As consumers, we buy products in good faith, believing that manufacturers have complied with all necessary regulations to ensure the goods we use—whether they are motor vehicles, electronics or food — are safe and reliable.
Unfortunately, this is not always the case. Product recalls are common, and as widely publicized cases like those involving the Takata air bags demonstrate, the impact may potentially affect the safety of millions of people.
Recalls generally begin when a consumer complains about a product. A first response to a defective product is to contact the federal agency responsible for issuing a recall in the specific category. For instance, for a food or drug related recall, the U.S. Department of Agriculture (USDA) and the Food and Drug Administration (FDA) typically issue recalls for ingestible items, with the exception of alcohol and shellfish. These agencies assign different classes for recalls, with Class I being the most dangerous —products that can kill or seriously harm you. Class II recalls span products that are harmful, but with temporary or treatable effects. The final category, Class III, includes items that violate regulations, such as misleading packaging.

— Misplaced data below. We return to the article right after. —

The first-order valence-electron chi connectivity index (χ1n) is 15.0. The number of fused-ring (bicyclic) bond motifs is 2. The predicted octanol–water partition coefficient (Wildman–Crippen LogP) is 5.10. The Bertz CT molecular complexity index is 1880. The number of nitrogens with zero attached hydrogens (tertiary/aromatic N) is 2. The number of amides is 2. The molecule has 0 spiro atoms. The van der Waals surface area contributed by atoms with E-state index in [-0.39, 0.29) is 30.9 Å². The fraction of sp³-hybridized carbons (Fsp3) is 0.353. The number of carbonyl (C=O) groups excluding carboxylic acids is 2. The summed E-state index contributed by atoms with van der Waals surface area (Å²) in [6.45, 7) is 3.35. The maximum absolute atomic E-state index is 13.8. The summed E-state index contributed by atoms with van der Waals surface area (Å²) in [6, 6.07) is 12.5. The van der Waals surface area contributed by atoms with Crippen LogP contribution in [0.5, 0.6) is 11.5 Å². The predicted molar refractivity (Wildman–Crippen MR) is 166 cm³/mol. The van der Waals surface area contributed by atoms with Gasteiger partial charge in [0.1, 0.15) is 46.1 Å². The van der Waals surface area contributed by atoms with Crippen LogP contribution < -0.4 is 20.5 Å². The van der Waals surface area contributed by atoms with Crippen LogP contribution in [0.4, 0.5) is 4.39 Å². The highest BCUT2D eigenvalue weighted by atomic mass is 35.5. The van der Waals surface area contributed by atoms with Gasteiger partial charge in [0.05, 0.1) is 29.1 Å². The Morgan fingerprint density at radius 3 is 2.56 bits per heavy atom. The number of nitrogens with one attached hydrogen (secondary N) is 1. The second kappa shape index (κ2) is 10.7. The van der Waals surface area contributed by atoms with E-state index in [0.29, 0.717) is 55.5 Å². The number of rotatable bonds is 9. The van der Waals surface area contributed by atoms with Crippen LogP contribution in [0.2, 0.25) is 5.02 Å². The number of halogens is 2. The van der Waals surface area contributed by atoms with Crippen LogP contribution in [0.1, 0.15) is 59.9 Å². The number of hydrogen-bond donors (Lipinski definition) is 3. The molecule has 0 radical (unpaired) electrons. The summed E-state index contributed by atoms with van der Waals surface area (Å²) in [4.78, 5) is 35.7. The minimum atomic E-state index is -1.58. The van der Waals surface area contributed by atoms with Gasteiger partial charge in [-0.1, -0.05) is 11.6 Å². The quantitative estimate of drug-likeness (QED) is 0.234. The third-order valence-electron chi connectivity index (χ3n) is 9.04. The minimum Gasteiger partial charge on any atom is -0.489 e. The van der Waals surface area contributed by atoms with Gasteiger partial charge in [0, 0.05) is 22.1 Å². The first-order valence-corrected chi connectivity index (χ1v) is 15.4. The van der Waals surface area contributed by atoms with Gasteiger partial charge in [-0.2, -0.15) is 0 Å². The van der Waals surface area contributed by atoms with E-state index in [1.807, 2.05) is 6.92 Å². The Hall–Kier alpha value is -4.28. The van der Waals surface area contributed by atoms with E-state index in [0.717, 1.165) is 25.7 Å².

When the defective product is a motor vehicle, the recall falls under the purview of the National Highway Traffic Safety Administration. The agency recalls products that are dangerous, or when a significant number of complaints have been received about a certain problem with a product.
Recalls related to consumer complaints about other products usually fall under responsibility of the Consumer Product Safety Commission. Sometimes, companies will actually contact the agency to start the recall process and get ahead of the issue.
Consumer products should be reasonably safe for use. If you or someone close to you has been injured due to a defective product, meet with the skilled personal injury attorneys at [ln::firm_name].